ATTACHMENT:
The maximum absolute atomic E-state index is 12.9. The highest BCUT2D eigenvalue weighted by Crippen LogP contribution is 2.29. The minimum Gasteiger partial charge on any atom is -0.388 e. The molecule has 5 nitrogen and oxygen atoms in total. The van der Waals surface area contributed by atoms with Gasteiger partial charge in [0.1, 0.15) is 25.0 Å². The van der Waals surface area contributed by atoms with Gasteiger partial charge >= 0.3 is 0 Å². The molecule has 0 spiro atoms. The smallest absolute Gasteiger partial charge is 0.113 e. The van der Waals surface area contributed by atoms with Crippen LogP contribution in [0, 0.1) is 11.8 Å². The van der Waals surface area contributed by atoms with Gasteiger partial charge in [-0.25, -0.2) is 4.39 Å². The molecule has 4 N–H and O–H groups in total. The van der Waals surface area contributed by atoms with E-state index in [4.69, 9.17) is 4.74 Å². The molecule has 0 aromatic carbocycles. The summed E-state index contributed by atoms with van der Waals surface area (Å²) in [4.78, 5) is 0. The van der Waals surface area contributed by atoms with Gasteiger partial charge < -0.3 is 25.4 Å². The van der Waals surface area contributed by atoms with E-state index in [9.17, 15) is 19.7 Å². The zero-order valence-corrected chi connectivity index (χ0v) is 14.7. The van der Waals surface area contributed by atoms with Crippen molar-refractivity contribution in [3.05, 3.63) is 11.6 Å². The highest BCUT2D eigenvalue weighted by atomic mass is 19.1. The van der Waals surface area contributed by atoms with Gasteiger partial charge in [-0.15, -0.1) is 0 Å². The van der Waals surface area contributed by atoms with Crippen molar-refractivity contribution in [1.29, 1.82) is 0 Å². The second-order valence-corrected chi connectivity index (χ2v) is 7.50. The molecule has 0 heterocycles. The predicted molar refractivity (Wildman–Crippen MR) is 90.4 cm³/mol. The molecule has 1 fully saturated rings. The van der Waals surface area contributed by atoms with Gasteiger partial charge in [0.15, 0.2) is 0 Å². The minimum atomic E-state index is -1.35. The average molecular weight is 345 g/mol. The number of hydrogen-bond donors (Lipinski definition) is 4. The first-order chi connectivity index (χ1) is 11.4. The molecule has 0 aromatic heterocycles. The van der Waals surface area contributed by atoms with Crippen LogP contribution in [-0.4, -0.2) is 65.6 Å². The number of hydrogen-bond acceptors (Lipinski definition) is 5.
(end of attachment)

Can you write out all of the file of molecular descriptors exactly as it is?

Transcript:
The maximum absolute atomic E-state index is 12.9. The highest BCUT2D eigenvalue weighted by Crippen LogP contribution is 2.29. The minimum Gasteiger partial charge on any atom is -0.388 e. The molecule has 5 nitrogen and oxygen atoms in total. The van der Waals surface area contributed by atoms with Gasteiger partial charge in [0.1, 0.15) is 25.0 Å². The van der Waals surface area contributed by atoms with Gasteiger partial charge >= 0.3 is 0 Å². The molecule has 0 spiro atoms. The smallest absolute Gasteiger partial charge is 0.113 e. The van der Waals surface area contributed by atoms with Crippen LogP contribution in [0, 0.1) is 11.8 Å². The van der Waals surface area contributed by atoms with Gasteiger partial charge in [-0.25, -0.2) is 4.39 Å². The molecule has 4 N–H and O–H groups in total. The van der Waals surface area contributed by atoms with E-state index in [4.69, 9.17) is 4.74 Å². The molecule has 0 aromatic carbocycles. The summed E-state index contributed by atoms with van der Waals surface area (Å²) in [4.78, 5) is 0. The van der Waals surface area contributed by atoms with Gasteiger partial charge < -0.3 is 25.4 Å². The van der Waals surface area contributed by atoms with E-state index in [9.17, 15) is 19.7 Å². The zero-order valence-corrected chi connectivity index (χ0v) is 14.7. The van der Waals surface area contributed by atoms with Crippen molar-refractivity contribution in [3.05, 3.63) is 11.6 Å². The highest BCUT2D eigenvalue weighted by atomic mass is 19.1. The van der Waals surface area contributed by atoms with Gasteiger partial charge in [-0.15, -0.1) is 0 Å². The van der Waals surface area contributed by atoms with Crippen molar-refractivity contribution in [1.29, 1.82) is 0 Å². The second-order valence-corrected chi connectivity index (χ2v) is 7.50. The molecule has 0 heterocycles. The predicted molar refractivity (Wildman–Crippen MR) is 90.4 cm³/mol. The molecule has 1 fully saturated rings. The van der Waals surface area contributed by atoms with Gasteiger partial charge in [0.15, 0.2) is 0 Å². The minimum atomic E-state index is -1.35. The average molecular weight is 345 g/mol. The number of hydrogen-bond donors (Lipinski definition) is 4. The first-order chi connectivity index (χ1) is 11.4. The molecule has 0 aromatic heterocycles. The van der Waals surface area contributed by atoms with Crippen LogP contribution in [-0.4, -0.2) is 65.6 Å². The number of hydrogen-bond acceptors (Lipinski definition) is 5.